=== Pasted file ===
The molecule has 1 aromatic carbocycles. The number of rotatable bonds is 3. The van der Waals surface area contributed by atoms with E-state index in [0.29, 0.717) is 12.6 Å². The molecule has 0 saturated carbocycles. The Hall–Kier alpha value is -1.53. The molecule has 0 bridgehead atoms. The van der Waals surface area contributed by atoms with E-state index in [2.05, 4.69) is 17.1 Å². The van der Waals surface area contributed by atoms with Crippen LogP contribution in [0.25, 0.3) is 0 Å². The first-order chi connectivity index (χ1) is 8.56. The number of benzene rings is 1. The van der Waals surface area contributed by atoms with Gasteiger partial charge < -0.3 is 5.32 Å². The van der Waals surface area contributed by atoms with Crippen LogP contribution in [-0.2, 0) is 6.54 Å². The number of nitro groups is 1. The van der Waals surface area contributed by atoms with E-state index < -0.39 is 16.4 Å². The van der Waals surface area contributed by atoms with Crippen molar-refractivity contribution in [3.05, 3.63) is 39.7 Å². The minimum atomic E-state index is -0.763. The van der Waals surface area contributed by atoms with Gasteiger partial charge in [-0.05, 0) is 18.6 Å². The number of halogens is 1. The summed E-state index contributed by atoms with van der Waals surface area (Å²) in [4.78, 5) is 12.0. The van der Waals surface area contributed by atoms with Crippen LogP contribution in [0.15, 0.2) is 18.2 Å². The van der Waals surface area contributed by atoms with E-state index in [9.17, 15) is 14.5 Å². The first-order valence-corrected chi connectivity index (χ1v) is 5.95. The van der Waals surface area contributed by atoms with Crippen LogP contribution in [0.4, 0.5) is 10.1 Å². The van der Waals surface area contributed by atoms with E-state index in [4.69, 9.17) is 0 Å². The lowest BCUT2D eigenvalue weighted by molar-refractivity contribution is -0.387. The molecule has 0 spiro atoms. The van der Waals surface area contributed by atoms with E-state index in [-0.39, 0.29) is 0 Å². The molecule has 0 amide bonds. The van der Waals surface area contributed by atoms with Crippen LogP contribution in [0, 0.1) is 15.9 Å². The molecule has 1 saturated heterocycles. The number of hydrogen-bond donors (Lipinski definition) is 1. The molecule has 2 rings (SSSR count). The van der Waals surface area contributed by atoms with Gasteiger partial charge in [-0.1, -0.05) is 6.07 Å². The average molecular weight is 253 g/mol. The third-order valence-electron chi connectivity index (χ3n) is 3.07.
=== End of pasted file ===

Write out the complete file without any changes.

The molecule has 1 aromatic carbocycles. The number of rotatable bonds is 3. The van der Waals surface area contributed by atoms with E-state index in [0.29, 0.717) is 12.6 Å². The molecule has 0 saturated carbocycles. The Hall–Kier alpha value is -1.53. The molecule has 0 bridgehead atoms. The van der Waals surface area contributed by atoms with E-state index in [2.05, 4.69) is 17.1 Å². The van der Waals surface area contributed by atoms with Crippen LogP contribution in [0.25, 0.3) is 0 Å². The first-order chi connectivity index (χ1) is 8.56. The number of benzene rings is 1. The van der Waals surface area contributed by atoms with Gasteiger partial charge < -0.3 is 5.32 Å². The van der Waals surface area contributed by atoms with Crippen LogP contribution in [-0.2, 0) is 6.54 Å². The number of nitro groups is 1. The van der Waals surface area contributed by atoms with E-state index < -0.39 is 16.4 Å². The van der Waals surface area contributed by atoms with Crippen molar-refractivity contribution in [3.05, 3.63) is 39.7 Å². The minimum atomic E-state index is -0.763. The van der Waals surface area contributed by atoms with Gasteiger partial charge in [-0.05, 0) is 18.6 Å². The number of halogens is 1. The summed E-state index contributed by atoms with van der Waals surface area (Å²) in [4.78, 5) is 12.0. The van der Waals surface area contributed by atoms with Crippen LogP contribution in [0.15, 0.2) is 18.2 Å². The van der Waals surface area contributed by atoms with E-state index in [9.17, 15) is 14.5 Å². The first-order valence-corrected chi connectivity index (χ1v) is 5.95. The van der Waals surface area contributed by atoms with Crippen LogP contribution in [0.4, 0.5) is 10.1 Å². The van der Waals surface area contributed by atoms with E-state index in [4.69, 9.17) is 0 Å². The lowest BCUT2D eigenvalue weighted by molar-refractivity contribution is -0.387. The molecule has 0 spiro atoms. The van der Waals surface area contributed by atoms with E-state index in [-0.39, 0.29) is 0 Å². The molecule has 0 amide bonds. The van der Waals surface area contributed by atoms with Crippen LogP contribution in [0, 0.1) is 15.9 Å². The molecule has 1 saturated heterocycles. The number of hydrogen-bond donors (Lipinski definition) is 1. The molecule has 2 rings (SSSR count). The van der Waals surface area contributed by atoms with Gasteiger partial charge in [-0.1, -0.05) is 6.07 Å². The average molecular weight is 253 g/mol. The third-order valence-electron chi connectivity index (χ3n) is 3.07.